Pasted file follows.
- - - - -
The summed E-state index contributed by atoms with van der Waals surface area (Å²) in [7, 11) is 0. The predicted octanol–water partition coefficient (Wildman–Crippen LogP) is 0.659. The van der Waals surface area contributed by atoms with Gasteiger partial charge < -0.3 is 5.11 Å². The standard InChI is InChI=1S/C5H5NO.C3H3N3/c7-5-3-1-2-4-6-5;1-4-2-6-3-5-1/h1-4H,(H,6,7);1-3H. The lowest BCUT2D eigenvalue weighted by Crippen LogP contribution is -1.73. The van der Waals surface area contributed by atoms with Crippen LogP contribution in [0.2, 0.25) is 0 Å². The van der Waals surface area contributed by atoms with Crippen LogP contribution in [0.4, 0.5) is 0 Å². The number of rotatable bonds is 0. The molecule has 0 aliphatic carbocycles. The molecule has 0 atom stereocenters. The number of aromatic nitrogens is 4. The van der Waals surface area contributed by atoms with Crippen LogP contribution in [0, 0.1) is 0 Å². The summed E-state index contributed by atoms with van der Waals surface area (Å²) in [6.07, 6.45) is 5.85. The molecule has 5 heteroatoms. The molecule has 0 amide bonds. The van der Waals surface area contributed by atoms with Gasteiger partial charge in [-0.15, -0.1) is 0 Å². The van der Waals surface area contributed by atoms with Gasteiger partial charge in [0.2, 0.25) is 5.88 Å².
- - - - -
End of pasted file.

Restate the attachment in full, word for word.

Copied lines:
The summed E-state index contributed by atoms with van der Waals surface area (Å²) in [7, 11) is 0. The predicted octanol–water partition coefficient (Wildman–Crippen LogP) is 0.659. The van der Waals surface area contributed by atoms with Gasteiger partial charge < -0.3 is 5.11 Å². The standard InChI is InChI=1S/C5H5NO.C3H3N3/c7-5-3-1-2-4-6-5;1-4-2-6-3-5-1/h1-4H,(H,6,7);1-3H. The lowest BCUT2D eigenvalue weighted by Crippen LogP contribution is -1.73. The van der Waals surface area contributed by atoms with Crippen LogP contribution in [0.2, 0.25) is 0 Å². The van der Waals surface area contributed by atoms with Crippen LogP contribution in [0.4, 0.5) is 0 Å². The number of rotatable bonds is 0. The molecule has 0 aliphatic carbocycles. The molecule has 0 atom stereocenters. The number of aromatic nitrogens is 4. The van der Waals surface area contributed by atoms with Crippen LogP contribution in [0, 0.1) is 0 Å². The summed E-state index contributed by atoms with van der Waals surface area (Å²) in [6.07, 6.45) is 5.85. The molecule has 5 heteroatoms. The molecule has 0 amide bonds. The van der Waals surface area contributed by atoms with Gasteiger partial charge in [-0.15, -0.1) is 0 Å². The van der Waals surface area contributed by atoms with Gasteiger partial charge in [0.2, 0.25) is 5.88 Å².